# Make sure we’re in the site/ directory.
cd ../site
pwd
# Output => /Users/dev/code.lengstorf.com/projects/learn-trellis/site

# Use Composer to install WP Sync DB
composer require wp-sync-db/wp-sync-db:dev-master@dev

# Use Composer to install the media attachments plugin for WP Sync DB
composer require wp-sync-db/wp-sync-db-media-files:dev-master

Commit and redeploy to production.

After WP Sync DB is installed, we need to get it installed on the production server. This is a good example of how easy it is to deploy changes using Trellis: if you run git status, you’ll see that composer.json and composer.lock have been updated; simply commit and push those files, then redeploy to production.

# Commit the changes and push them.
git commit -Am 'feat(wp-sync-db): installed WP Sync DB'
git push

# Deploy the changes to production.
cd ../trellis
./bin/deploy.sh production roots.code.lengstorf.com

Activate WP Sync DB on the production site and get the API key.

Once the deploy is complete, go to the production site’s WordPress dashboard (e.g. https://roots.code.lengstorf.com/wp/wp-admin/), log in, then click “Plugins” in the left-hand menu.

Activate both the “WP Sync DB” and “WP Sync DB Media Files” plugins, then navigate to “Tools”, then “Migrate DB” in the left-hand menu.

Click the “Settings” tab, then do the following:

The WP Sync DB plugin on the live site.
  1. Check the “Accept push requests…” option.
  2. Copy the link in the “Connection Info” box.

Now the plugin is able to receive a database update from an external site (our development site, in this example).

Activate WP Sync DB on the development site and configure the sync.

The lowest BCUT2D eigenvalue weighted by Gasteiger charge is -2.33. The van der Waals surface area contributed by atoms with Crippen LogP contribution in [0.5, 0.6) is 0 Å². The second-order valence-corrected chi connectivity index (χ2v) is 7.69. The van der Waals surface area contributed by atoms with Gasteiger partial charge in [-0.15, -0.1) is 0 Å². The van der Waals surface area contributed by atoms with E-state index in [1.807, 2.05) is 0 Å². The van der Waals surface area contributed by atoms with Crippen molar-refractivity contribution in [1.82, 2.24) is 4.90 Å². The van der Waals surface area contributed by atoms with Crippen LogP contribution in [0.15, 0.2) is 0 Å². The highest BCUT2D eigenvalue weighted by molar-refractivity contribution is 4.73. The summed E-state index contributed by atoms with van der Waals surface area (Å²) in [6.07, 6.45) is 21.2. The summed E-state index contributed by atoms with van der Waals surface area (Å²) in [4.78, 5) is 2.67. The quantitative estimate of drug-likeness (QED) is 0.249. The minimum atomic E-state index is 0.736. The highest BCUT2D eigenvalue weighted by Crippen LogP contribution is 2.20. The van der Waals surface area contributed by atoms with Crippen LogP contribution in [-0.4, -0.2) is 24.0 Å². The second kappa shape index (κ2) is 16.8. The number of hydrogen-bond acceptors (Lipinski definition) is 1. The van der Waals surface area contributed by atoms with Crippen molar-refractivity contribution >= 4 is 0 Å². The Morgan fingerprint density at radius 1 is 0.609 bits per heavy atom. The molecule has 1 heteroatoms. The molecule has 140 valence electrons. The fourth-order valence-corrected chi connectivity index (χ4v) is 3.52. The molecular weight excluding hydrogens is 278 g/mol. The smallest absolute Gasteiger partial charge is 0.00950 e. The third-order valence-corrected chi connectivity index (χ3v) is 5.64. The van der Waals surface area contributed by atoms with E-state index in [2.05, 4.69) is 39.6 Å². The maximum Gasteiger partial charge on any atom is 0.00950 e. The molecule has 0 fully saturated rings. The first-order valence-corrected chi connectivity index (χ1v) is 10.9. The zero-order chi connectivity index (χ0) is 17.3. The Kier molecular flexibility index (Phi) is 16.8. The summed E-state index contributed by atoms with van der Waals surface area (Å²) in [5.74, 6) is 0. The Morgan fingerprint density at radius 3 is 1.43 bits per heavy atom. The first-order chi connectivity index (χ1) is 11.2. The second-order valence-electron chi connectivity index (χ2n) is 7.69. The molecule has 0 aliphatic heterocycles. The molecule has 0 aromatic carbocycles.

On your development site, head to the “Plugins” page on your WordPress dashboard to activate the WP Sync DB and WP Sync DB Media Files plugins, then navigate to Tools > Migrate DB.

On the “Migrate” tab, update the settings as shown:

Settings for the WP Sync DB plugin on the development site.
  1. Choose the “Push” option.
  2. Paste the production site’s connection info into the text area that appears (what we copied in the previous step).
  3. Under Advanced options:
    • Uncheck the “Replace GUIDs” option.
    • Check the “exclude spam comments” option.
  4. [OPTIONAL] Check the “Backup the remote database before replacing it” option. This is probably a good idea if the production site has real data on it.
  5. Check the “Media Files” option.
  6. [OPTIONAL] Check the “Save Migration Profile” option and create a name so you can quickly push changes to production.

Once all these settings have been updated, click the “Migrate DB & Save” button.

WP Sync DB in progress.
WP Sync DB after a successful sync.

Once this is done, you can reload the production site and see that the database from the development site is now live on production.

Further Reading

Questions? Ideas? Spotted a Bug?

The code in this article is hosted on GitHub. You can fork the repo to modify or test it, open an issue to report bugs, or create a pull request to suggest improvements or modifications.